Tetherball physics problem

1. Jun 24, 2004

doriang101

i'm driving myself insane here...ok, you have a ball wrapping around a pole (was initialy spinning with a horizontal velocity). Ok, Can someone tell me what is wrong with the formula dWork = -(mv^2/lsinX)*dxsinX + mgdlsinX where X is the angle the rope makes with the pole, v is current velocity and l is length of string? I am making the assumption that the pole is small so the velocity is assumed to be horizontal.

I don't want a solution to the problem, just a reason why that formula is wrong.

Thanks

2. Jun 24, 2004

Gokul43201

Staff Emeritus
I think there's an "l" missing in the first term : should be -(mv^2/lsinX)*lsinX*dX

3. Jun 24, 2004

doriang101

Typo

typo

dW = -(mv^2/lsinX)*sinXdl + mgdlcosX

sorry

4. Jun 25, 2004

JohnDubYa

I'm confused as to the question. Can you state the problem?

5. Jun 25, 2004

doriang101

Elucidation of the problem

Ok, you have a tetherball apparatus. Initially (before the rope wraps around the pole), the ball is moving with a horizontal velocity of Vo m/s (causing an angle Xi with the pole). Now, as the ball begins to wrap around, the height of the ball will increase (since it is accelerating upwards). I need to find what the final height of the ball is versus the initial height when the ball finishes wrapping around the pole. So far I have y = Integral(cosxdl) and tanx^2=v^2/(lgsinX) by F=ma. I tried dW = -(mv^2/lsinX)*sinXdl - mgcosXdl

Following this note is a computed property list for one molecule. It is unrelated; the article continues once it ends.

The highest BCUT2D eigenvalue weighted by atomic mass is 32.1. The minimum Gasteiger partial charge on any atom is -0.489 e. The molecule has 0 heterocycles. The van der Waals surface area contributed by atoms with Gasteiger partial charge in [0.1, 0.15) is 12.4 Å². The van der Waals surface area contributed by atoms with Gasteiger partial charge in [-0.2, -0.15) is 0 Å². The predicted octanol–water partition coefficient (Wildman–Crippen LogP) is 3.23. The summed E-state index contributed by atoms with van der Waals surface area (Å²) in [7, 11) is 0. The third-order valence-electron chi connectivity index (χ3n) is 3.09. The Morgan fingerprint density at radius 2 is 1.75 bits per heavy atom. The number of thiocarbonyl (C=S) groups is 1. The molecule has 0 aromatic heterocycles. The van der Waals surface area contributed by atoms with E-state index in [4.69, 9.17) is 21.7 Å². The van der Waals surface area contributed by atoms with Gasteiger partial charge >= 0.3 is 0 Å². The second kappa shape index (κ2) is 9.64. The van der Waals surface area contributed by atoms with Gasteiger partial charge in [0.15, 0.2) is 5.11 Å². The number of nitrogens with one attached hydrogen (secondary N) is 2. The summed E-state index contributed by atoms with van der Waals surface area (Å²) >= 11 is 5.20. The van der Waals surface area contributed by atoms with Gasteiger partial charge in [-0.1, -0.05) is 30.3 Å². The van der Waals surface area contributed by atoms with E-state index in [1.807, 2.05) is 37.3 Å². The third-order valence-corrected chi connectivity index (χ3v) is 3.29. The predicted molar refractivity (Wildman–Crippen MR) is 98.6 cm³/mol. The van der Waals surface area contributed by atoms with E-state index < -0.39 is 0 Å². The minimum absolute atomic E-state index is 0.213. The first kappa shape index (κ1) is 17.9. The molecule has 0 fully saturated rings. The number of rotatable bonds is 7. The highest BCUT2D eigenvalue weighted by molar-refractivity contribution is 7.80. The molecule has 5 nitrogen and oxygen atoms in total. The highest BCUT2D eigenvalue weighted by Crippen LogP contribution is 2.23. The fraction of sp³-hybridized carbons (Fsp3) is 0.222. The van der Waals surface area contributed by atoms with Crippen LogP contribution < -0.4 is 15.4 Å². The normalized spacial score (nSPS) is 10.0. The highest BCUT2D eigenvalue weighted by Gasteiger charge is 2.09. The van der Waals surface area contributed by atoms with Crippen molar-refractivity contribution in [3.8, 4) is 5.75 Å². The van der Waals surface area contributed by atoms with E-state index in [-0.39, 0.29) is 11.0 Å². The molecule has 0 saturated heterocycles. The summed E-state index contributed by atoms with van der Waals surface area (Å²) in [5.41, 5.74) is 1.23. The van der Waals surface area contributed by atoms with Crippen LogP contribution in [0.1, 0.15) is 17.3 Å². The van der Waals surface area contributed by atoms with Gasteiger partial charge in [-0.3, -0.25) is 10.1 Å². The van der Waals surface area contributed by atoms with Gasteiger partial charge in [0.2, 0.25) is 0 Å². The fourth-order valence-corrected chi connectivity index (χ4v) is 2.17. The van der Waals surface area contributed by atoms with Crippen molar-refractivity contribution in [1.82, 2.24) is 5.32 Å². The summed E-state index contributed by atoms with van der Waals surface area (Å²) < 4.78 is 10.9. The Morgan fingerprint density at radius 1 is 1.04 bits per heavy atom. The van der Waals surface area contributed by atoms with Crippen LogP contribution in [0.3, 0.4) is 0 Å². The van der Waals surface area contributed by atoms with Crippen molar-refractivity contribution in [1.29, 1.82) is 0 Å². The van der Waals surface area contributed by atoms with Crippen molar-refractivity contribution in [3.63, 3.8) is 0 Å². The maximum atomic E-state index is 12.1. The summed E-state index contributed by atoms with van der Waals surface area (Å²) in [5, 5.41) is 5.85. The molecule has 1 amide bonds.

(ie. dW = -Tx*dr - Ty*dy). But this formula isn't producing the right results. I then set dW=d(1/2*mv^2) = mvdv and so I have vdv=-(v^2/l)*dl - gcosXdl.
This however doesn't seem to work.

6. Jun 25, 2004

how will the height of the ball increase, wouldent it decrease??

7. Jun 26, 2004

Gza

When you say horizontal velocity, I assume you are referring to the ball's tangential velocity relative to the pole. And maybe i'm off base here (or your description of the problem is), but I'm pretty sure that there is no vertical acceleration of the ball since all its acceleration takes place via the tension force in the centripital direction, and the only vertical force acting on the ball countering the force of gravity is the vertical component of of the tension force, making the total force acting vertically zero, thereby making the acceleration vertically zero.

Last edited: Jun 26, 2004
8. Jun 26, 2004

doriang101

tension!

clearly the tension in the string would be >= to the force of gravity. Hence if the lenght of the string shortens, it will move up! I don't want to argue about that pointer further, because i'm sure about that at least.

9. Jun 26, 2004

Gza

Read my appended post above. And I was just curious of how you obtained
dWork = -(mv^2/lsinX)*dxsinX + mgdlsinX ? I don't need a detailed derivation, just your assumptions regaurding the problem.